INDIAN LAKE If this hamlet had been founded in more politically correct times, it would probably have a different handle. But Indian Lake it is, named in honor of Sabael Benedict, an Abenaki who was the
area's first settler. Squaw Brook was designated such to honor his wife, and one nearby summit was called Squaw Bonnet. Then someone realized things were getting out of hand and and renamed the peak Snowy Mountain.
The distinction of being the first Anglo settler in the area goes to a man named
Reuben Rist. His supposed last resting (or Risting) place is marked by a plaque along the
highway, hard against a fireplug. In the mid- 1 850s, when Indian Lake had its first school, the students ranged
in age up to twenty-one; the teacher was sixteen. In 1868 a new school, with a sturdy fence, was built, in part because a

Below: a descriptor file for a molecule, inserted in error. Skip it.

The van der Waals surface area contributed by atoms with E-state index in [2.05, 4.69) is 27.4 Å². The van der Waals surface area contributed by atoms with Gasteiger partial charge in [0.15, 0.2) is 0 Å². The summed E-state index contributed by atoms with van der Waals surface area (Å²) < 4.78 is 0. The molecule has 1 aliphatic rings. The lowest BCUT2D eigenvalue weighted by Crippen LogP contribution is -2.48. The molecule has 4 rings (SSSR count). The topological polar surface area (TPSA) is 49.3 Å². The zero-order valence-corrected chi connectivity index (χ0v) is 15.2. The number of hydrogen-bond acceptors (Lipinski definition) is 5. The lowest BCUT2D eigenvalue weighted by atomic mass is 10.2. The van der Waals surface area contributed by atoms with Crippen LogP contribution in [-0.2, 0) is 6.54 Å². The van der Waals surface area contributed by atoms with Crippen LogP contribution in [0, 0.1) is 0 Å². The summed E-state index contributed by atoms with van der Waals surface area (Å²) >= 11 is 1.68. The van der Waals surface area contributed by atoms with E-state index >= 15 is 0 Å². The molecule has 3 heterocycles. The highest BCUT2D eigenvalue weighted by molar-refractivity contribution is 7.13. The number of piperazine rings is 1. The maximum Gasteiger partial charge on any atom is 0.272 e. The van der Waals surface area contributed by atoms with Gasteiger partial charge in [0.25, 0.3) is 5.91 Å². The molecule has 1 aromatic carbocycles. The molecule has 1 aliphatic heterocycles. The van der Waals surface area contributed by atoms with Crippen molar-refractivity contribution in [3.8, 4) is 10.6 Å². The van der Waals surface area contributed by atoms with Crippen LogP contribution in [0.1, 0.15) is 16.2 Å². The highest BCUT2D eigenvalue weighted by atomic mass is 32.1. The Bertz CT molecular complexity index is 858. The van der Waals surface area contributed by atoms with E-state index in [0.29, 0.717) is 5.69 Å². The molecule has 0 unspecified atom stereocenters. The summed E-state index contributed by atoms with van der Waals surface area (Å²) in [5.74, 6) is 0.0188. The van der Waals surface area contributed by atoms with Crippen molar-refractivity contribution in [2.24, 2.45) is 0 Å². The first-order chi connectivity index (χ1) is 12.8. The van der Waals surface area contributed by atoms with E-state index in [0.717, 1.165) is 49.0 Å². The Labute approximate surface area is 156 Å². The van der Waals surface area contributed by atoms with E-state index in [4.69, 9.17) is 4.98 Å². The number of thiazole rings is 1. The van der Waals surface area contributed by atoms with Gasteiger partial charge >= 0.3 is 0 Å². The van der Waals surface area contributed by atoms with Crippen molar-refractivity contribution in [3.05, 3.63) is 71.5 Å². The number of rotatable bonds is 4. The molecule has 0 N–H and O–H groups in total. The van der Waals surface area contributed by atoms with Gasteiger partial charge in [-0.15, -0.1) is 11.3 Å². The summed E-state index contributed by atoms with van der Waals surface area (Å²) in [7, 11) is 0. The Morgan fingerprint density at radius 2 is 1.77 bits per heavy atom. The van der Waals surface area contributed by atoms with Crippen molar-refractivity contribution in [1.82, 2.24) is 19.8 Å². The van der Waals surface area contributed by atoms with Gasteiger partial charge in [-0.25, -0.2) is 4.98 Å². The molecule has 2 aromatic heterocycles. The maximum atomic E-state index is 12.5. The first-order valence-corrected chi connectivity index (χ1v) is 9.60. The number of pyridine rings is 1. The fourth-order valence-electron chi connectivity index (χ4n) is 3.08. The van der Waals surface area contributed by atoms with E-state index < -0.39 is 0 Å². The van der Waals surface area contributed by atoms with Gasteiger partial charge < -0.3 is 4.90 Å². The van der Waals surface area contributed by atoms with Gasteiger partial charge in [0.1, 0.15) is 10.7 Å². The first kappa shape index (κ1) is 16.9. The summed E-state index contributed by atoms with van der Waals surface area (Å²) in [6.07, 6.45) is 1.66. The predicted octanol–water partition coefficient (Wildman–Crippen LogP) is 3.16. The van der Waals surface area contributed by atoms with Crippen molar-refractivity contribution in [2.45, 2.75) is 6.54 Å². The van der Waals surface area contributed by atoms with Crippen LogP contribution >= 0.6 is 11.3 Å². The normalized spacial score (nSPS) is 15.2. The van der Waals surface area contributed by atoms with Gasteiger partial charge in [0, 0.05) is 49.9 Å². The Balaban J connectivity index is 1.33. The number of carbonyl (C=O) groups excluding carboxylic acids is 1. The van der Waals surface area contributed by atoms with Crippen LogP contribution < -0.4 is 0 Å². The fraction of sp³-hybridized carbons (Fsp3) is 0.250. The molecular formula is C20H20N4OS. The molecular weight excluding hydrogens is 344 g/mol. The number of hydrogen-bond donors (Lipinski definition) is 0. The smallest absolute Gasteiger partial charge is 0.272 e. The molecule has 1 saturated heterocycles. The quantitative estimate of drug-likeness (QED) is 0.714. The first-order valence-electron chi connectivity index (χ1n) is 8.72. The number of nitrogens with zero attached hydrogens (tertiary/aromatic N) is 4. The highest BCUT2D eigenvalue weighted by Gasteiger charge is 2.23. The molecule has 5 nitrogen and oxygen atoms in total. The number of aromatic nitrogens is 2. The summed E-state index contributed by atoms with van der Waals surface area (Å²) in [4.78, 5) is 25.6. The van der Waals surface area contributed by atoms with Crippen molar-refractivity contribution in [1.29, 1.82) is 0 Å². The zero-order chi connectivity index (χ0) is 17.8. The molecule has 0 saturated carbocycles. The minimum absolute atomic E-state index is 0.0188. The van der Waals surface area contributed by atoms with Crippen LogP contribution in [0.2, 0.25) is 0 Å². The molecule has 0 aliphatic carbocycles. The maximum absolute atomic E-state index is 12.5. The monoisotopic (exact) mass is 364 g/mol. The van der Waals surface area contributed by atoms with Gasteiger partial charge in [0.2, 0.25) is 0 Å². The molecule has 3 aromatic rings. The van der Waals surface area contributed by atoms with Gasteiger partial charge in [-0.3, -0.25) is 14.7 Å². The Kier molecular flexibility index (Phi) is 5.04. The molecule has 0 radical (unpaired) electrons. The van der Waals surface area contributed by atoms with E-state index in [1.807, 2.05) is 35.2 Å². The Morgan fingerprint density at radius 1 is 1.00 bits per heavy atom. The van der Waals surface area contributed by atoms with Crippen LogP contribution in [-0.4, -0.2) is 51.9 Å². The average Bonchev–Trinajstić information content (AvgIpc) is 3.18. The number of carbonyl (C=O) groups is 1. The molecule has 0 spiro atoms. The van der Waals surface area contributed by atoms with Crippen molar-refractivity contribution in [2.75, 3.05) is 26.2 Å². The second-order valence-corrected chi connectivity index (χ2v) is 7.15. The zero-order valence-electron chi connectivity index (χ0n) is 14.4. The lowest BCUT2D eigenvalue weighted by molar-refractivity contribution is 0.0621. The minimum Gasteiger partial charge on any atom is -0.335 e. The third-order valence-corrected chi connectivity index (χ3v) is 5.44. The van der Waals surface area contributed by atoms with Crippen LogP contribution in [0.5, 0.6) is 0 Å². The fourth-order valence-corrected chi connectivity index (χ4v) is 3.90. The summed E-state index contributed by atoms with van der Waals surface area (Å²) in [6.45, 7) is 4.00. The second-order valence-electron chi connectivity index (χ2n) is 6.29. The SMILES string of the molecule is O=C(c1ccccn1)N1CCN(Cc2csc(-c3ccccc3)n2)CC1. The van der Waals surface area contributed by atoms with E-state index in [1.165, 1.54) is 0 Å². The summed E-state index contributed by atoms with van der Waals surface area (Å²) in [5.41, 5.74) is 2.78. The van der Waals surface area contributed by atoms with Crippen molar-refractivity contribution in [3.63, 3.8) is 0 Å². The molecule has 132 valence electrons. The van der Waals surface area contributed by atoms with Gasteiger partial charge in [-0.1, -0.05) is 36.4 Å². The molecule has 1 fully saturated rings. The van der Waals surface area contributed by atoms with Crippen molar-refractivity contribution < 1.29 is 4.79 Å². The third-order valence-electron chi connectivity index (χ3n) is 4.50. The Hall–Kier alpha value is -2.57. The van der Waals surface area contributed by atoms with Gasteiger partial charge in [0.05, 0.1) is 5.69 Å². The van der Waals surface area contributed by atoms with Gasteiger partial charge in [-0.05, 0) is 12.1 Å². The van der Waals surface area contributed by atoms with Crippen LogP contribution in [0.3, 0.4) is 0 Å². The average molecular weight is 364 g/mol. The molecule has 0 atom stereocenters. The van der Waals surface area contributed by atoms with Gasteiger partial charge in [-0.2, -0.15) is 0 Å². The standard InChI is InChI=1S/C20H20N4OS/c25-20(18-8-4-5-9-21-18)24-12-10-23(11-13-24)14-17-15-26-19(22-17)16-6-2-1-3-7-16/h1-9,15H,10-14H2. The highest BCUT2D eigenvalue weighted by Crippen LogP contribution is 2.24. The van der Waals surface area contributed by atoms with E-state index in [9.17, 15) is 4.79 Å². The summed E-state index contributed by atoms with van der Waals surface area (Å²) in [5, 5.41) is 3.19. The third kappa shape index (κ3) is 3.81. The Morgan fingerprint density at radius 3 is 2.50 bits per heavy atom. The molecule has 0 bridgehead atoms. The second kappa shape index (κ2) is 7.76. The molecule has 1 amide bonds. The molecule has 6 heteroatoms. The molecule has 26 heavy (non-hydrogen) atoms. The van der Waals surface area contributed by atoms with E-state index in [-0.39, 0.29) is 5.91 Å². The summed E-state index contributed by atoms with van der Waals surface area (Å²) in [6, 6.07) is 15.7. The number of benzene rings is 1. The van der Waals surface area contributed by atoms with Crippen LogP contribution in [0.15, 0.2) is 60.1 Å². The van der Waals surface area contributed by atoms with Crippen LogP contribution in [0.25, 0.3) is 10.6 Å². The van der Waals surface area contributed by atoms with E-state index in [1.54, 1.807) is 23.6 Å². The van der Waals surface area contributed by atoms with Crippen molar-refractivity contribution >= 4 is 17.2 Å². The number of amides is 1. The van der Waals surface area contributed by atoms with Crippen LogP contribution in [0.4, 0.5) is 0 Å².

neighboring farmer's cows, apparently hungry for roughage and a decent education, kept edging closer and closer to the old one.
Even errier are these odd facts; Lake Abanakee is home to floating islands; a tree cut down in the area was found to hold a
horseshoe and a silk stocking at its center; the town's first-ever policeman, hired in 1905, was named Howard Fish (if you don't find that eerie . . . and the Cowsills' smash hit "Indian lake" was indeed inspired by this very town. You can find Indian Lake on Routes 28/30, in Hamilton County.